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Completing a coding audit can aid revenue management

November 3, 2010

One of the most essential keys to smooth practice management is accurate medical coding. If a practice codes correctly, it may avoid external audits from payers and help ensure its staff is getting paid for the work they do.

The best way to determine whether your coding is correct is to complete a coding audit.

The American College of Physicians compiled some rules to help physicians with an internal coding audit:

Rule 1: Select charts randomly.
Ask a staff member to pull a patient list for a week, and pull every fifth chart until reaching 10. This will help ensure that the charts are truly a random sample.

Rule 2: Don’t review your own charts.
Reviewing your own charts makes it nearly impossible to be unbiased.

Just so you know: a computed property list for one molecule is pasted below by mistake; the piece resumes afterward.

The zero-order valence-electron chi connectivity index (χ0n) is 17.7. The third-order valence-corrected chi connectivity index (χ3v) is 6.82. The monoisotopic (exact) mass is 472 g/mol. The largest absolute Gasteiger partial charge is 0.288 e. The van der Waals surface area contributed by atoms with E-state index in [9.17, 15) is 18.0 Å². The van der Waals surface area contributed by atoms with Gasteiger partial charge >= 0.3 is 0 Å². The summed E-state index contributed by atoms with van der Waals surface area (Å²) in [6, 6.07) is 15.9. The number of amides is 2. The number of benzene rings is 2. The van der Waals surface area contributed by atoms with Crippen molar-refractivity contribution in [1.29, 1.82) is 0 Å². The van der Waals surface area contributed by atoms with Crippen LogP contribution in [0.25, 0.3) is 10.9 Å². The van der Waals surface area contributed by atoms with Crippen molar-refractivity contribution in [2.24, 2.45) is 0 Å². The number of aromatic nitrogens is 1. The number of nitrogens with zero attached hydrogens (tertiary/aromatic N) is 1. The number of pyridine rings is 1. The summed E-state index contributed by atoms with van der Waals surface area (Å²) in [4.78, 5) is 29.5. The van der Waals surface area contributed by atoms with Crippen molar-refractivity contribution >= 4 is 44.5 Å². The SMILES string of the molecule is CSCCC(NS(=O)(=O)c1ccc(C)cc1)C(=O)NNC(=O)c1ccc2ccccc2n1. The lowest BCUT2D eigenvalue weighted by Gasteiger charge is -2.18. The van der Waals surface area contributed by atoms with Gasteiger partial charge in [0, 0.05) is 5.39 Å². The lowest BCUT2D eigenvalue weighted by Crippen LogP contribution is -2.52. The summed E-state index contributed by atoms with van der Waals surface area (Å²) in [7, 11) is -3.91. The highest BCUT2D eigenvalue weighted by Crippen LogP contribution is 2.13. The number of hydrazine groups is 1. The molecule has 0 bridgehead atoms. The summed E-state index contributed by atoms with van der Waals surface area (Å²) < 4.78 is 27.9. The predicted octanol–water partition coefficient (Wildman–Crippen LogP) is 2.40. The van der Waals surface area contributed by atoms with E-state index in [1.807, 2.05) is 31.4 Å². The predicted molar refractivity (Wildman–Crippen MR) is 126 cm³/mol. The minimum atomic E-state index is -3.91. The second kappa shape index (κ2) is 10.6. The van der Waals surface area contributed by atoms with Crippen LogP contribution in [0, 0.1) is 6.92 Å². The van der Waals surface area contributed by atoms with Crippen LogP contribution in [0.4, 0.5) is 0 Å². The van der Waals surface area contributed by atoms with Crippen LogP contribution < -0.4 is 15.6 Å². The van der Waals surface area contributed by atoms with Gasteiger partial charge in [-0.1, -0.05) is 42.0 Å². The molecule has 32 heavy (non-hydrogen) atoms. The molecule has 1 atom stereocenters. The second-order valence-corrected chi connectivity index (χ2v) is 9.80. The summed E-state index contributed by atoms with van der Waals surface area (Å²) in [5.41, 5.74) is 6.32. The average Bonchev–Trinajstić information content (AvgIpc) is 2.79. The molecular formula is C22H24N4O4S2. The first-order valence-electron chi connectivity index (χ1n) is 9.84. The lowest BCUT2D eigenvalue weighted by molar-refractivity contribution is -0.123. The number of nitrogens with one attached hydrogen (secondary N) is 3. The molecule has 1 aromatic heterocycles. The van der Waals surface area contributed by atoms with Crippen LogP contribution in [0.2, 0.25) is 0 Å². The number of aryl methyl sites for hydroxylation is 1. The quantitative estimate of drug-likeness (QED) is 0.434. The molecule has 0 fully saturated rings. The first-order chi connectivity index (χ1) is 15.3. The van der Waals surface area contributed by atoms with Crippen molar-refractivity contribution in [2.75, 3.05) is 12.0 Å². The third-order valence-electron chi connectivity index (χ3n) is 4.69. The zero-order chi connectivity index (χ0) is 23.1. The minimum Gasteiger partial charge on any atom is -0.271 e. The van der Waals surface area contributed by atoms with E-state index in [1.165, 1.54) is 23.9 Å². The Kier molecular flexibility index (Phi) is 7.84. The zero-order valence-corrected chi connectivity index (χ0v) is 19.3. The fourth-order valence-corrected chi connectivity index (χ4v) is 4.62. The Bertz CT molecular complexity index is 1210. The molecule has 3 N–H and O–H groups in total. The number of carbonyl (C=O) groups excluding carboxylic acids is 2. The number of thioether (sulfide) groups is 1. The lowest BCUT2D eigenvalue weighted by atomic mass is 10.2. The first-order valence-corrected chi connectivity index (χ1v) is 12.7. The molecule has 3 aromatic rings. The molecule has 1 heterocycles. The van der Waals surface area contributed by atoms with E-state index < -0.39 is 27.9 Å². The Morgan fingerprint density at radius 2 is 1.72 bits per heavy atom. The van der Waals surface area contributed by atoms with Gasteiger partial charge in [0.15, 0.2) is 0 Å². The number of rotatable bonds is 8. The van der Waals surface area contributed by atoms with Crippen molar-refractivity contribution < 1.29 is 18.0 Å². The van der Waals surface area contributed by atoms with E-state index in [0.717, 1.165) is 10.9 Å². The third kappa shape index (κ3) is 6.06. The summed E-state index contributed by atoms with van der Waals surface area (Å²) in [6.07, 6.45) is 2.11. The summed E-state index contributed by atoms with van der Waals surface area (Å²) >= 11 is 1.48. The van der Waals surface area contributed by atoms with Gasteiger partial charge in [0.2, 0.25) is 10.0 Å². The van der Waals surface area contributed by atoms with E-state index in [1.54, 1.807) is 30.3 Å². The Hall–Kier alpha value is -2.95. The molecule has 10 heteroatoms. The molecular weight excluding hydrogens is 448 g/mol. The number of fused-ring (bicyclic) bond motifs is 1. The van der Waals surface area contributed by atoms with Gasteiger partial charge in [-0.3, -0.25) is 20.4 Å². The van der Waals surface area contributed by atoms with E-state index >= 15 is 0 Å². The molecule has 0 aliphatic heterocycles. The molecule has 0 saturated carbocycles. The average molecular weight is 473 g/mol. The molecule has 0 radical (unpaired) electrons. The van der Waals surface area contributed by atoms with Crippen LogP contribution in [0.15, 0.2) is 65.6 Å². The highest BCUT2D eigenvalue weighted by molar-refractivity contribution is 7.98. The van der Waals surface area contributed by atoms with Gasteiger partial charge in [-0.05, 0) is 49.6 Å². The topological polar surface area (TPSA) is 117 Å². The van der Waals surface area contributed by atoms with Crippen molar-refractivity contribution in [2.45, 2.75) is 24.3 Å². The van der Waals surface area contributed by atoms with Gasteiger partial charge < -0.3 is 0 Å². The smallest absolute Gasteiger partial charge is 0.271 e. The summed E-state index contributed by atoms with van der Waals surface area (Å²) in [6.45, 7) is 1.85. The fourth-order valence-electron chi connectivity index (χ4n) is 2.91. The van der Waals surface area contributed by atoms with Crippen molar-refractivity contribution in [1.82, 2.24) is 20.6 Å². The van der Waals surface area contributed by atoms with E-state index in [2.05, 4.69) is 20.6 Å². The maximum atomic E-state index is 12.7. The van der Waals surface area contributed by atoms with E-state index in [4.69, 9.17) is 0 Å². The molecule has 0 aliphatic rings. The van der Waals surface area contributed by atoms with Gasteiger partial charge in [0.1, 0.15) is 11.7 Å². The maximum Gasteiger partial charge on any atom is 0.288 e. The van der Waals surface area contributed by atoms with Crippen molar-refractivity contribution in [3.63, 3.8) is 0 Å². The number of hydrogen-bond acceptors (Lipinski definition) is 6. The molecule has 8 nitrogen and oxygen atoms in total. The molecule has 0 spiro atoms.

Rule 3: Use the same rules as the auditors.
Medicare and private insurer auditors may interpret guidelines differently, but they generally stick to using whichever E/M documentation guidelines are most beneficial to the physician when auditing.

Rule 4: Keep coding audit results professional and educational.
An open discussion on what can be improved should directly follow the review and study of the results from a physician’s coding audit.

Rule 5: Work at correcting errors.
Serious effort must be given toward fixing the problems that are identified.

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